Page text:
Rapid plasmid replicon typing by real time PCR melting curve analysis
© Boot et al.; licensee BioMed Central Ltd. 2013
Received: 4 January 2013
Accepted: 9 April 2013
Published: 15 April 2013
Genes encoding Extended Spectrum Beta Lactamases are usually located on transferable plasmids. Each plasmid contains its own replication mechanism. Carattoli et al. developed an extended PCR-based replicon typing method to characterize and identify the replicons of the major plasmid incompatibility groups in Enterobacteriaceae. Based on this method, we designed a rapid approach with amplicon detection by real-time melting curve analysis. This method appeared to be fast, sensitive, less laborious, less prone to contamination and applicable in a routine laboratory environment.
We successfully integrated the post-PCR analysis of the replicon typing into a closed system, which leads to a 10-fold increase in sensitivity compared to agarose gel visualization. Moreover, the use of crude lysates and SYBR-green saves a considerable amount of hands-on time without decreasing the sensitivity or specificity.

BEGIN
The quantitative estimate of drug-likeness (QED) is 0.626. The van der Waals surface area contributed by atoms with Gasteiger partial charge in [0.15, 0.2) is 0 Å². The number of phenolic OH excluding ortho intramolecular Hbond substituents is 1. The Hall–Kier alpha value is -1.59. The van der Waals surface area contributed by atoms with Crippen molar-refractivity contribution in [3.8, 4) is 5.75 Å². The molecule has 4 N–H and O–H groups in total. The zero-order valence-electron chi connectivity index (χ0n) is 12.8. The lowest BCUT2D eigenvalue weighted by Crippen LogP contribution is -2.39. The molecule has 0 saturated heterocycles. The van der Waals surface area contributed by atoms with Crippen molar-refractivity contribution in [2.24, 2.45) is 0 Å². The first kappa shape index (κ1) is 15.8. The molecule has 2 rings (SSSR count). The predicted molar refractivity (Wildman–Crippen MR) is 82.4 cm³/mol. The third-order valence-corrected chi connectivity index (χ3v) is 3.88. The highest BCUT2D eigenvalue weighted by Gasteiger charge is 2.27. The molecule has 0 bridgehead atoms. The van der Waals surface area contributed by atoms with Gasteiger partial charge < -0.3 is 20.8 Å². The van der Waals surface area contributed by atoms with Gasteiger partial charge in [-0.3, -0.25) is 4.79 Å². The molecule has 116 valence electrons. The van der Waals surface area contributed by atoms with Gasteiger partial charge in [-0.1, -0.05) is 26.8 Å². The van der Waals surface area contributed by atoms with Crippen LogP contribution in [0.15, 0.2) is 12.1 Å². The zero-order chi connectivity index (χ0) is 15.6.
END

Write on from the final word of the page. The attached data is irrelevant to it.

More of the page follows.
This real-time melting curve replicon typing method appears to be fast, sensitive, less laborious, less prone to contamination and applicable in a routine laboratory environment.
KeywordsESBL Plasmid Replicon typing SYBR-green
Extended Spectrum Beta Lactamases (ESBLs) have been reported increasingly often in the last few decades and constitute a serious threat to public health [1, 2]. ESBLs are enzymes that give a bacterium the ability to inactivate penicillins, cephalosporins (up to the fourth generation) and monobactams, thereby yielding bacterial resistance to these commonly used antimicrobial agents. Usually, the genes that encode these enzymes are found on plasmids.
Plasmids are extrachromosomal genetic elements that can replicate independently of their host. They consist of double-stranded DNA and carry genes that are non-essential for the host’s growth or survival . Plasmids are found in virtually all bacterial species. These genetic elements can spread vertically from parent to progeny, or horizontally from cell to cell. The size of plasmids can vary from 1 kb up to 400 kb and depends on the amount of genes they carry [4–6]. These genes may include, besides the household genes that regulate the autonomous plasmid replication, virulence genes and antimicrobial resistance genes [7, 8]. The presence of antimicrobial resistance genes, and/or virulence genes, and/or toxin-antitoxin genes can result in positive selection of these plasmids in the host and has led to evolution of plasmids over time.